Sustainability Strategies Pay Big Dividends for Early Adopters

Sustainability Strategies Pay Big Dividends for Early Adopters

Recent research conducted by Robert Eccles and George Serafeim of Harvard Business School and Ioannis Ioannou of the London Business School shows the positive bottom line impact for early adopters of sustainability programs.
The researchers examined a sample of 180 companies to explore how corporate social and environmental performance goals affected bottom line performance. The key insight the researchers bring to light is a factual counterpoint to the widely held view that maximizing short-term profit should be a principal driver of corporate strategy. The research findings suggest that a laser-like focus on next quarter’s financial results is not necessarily the surest path to corporate greatness.

In the study researchers grouped companies into “high sustainability” and “low sustainability” categories based upon their adoption and practice of corporate performance standards dating from the early 1990s. These standards included environmental impact, human factors, and other considerations. The researchers found that High Sustainability companies are more likely to assign board-level responsibility for achieving sustainability goals than their Low Sustainability competitors. Additionally, High Sustainability firms were more likely to take a long-term business perspective, collect and report on non-financial performance metrics, and have formal mechanisms for stakeholder engagement in place. Most significantly, however, the researchers found that High Sustainability companies outperformed Low Sustainability companies both in terms of returns on assets and returns on equity over the eighteen-year period studied.

The significance of this research finding is potentially far reaching. First, it suggests that corporate sustainability policies are more than a public relations gambit. Indeed, the lack of focus on sustainability metrics suggests a lack of strategic insight in the boardroom and within the ranks of senior management. Second, the study highlights how long-term thinking and a commitment to addressing the interests of non-equity holding stakeholders contributes to financial performance over time. This may suggest that merely assuming away the negative externalities of a corporation’s business activities is no longer a viable option for strategic planners and business executives. Finally, the positive impact of sustainability policies was greatest among those companies in the study sample that sold goods directly to customers, had high rates of natural resource extraction, or competed primarily on brand or reputation.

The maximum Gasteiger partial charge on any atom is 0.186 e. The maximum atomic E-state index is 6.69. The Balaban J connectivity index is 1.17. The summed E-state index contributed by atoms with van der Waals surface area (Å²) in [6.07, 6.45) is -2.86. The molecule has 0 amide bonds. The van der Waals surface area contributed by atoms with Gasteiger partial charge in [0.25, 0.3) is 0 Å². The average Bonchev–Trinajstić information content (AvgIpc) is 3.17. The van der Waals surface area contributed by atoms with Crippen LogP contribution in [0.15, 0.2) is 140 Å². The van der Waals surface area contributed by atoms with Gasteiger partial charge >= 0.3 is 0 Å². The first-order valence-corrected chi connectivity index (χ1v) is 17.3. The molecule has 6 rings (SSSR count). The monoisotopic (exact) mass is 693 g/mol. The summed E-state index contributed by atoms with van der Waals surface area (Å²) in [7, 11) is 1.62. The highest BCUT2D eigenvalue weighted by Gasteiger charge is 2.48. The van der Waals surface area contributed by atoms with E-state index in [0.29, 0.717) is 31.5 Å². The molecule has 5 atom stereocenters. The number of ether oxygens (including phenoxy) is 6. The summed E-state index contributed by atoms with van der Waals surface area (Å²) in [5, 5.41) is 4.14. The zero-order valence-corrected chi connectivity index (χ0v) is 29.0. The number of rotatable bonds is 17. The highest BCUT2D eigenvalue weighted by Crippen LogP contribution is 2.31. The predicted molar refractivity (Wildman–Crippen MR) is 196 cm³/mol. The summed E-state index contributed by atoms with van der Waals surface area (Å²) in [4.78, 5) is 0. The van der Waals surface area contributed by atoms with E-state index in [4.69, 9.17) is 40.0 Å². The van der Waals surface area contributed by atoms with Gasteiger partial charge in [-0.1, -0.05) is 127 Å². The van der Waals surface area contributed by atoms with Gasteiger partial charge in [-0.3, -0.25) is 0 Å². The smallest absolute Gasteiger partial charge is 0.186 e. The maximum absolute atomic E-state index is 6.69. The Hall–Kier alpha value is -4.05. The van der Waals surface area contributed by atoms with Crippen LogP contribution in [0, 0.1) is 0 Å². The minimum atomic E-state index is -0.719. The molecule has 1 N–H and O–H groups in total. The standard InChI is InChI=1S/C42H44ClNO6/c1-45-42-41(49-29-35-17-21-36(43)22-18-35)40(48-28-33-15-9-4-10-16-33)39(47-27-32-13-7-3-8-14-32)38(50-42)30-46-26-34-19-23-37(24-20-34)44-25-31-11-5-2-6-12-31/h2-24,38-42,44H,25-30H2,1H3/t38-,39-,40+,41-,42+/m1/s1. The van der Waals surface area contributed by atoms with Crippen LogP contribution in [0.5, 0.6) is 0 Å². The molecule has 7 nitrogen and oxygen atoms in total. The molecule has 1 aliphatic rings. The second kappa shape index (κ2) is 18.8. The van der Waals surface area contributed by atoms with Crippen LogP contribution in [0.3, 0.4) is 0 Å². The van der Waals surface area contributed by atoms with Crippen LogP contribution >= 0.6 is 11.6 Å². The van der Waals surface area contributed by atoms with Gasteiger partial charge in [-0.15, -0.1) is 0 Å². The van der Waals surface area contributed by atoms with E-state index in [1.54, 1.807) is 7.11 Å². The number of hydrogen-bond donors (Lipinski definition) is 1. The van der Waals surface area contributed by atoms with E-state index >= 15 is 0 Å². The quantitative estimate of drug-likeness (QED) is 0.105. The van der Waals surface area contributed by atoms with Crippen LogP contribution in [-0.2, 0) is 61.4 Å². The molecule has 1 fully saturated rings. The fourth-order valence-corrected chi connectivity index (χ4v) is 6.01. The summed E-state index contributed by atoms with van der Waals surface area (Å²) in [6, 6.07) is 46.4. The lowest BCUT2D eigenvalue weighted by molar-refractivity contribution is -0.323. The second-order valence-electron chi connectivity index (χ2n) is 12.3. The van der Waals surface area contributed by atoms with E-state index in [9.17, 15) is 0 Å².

This paper represents an important advance in our understanding of the underlying sources of sustainable competitive advantage. Corporate policies that increase a company’s accountability for performance beyond near-term financial metrics contribute positively long-term business performance. The advance of corporate sustainability practices will gain greater momentum and acceptance when analysts and investors routinely factor sustainability policies into their assessment of a company’s long-term business prospects.

About the Author – Mark Belcher is a lawyer and economist focusing on international economic and social development. He is a Co-Founder and Director at the Center for Innovation in Social Entrepreneurship.

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